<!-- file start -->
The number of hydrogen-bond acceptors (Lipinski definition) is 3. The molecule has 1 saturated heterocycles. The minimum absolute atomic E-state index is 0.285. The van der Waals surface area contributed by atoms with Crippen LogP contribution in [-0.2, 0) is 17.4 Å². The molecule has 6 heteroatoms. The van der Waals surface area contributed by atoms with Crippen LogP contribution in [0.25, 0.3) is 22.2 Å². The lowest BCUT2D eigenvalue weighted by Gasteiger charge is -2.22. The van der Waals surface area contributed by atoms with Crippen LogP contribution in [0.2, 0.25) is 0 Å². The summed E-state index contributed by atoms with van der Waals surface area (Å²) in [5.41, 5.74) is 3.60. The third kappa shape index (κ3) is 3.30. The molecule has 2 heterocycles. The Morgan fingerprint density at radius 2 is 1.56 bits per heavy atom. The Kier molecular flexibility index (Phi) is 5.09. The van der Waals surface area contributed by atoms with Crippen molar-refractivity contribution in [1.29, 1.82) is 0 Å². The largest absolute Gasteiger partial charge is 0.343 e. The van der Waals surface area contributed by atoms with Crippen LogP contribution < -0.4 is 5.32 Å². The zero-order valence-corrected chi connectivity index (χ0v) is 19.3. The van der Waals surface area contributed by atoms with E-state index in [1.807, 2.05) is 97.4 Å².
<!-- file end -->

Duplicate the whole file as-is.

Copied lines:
The number of hydrogen-bond acceptors (Lipinski definition) is 3. The molecule has 1 saturated heterocycles. The minimum absolute atomic E-state index is 0.285. The van der Waals surface area contributed by atoms with Crippen LogP contribution in [-0.2, 0) is 17.4 Å². The molecule has 6 heteroatoms. The van der Waals surface area contributed by atoms with Crippen LogP contribution in [0.25, 0.3) is 22.2 Å². The lowest BCUT2D eigenvalue weighted by Gasteiger charge is -2.22. The van der Waals surface area contributed by atoms with Crippen LogP contribution in [0.2, 0.25) is 0 Å². The summed E-state index contributed by atoms with van der Waals surface area (Å²) in [5.41, 5.74) is 3.60. The third kappa shape index (κ3) is 3.30. The molecule has 2 heterocycles. The Morgan fingerprint density at radius 2 is 1.56 bits per heavy atom. The Kier molecular flexibility index (Phi) is 5.09. The van der Waals surface area contributed by atoms with Crippen molar-refractivity contribution in [1.29, 1.82) is 0 Å². The largest absolute Gasteiger partial charge is 0.343 e. The van der Waals surface area contributed by atoms with Crippen LogP contribution < -0.4 is 5.32 Å². The zero-order valence-corrected chi connectivity index (χ0v) is 19.3. The van der Waals surface area contributed by atoms with E-state index in [1.807, 2.05) is 97.4 Å².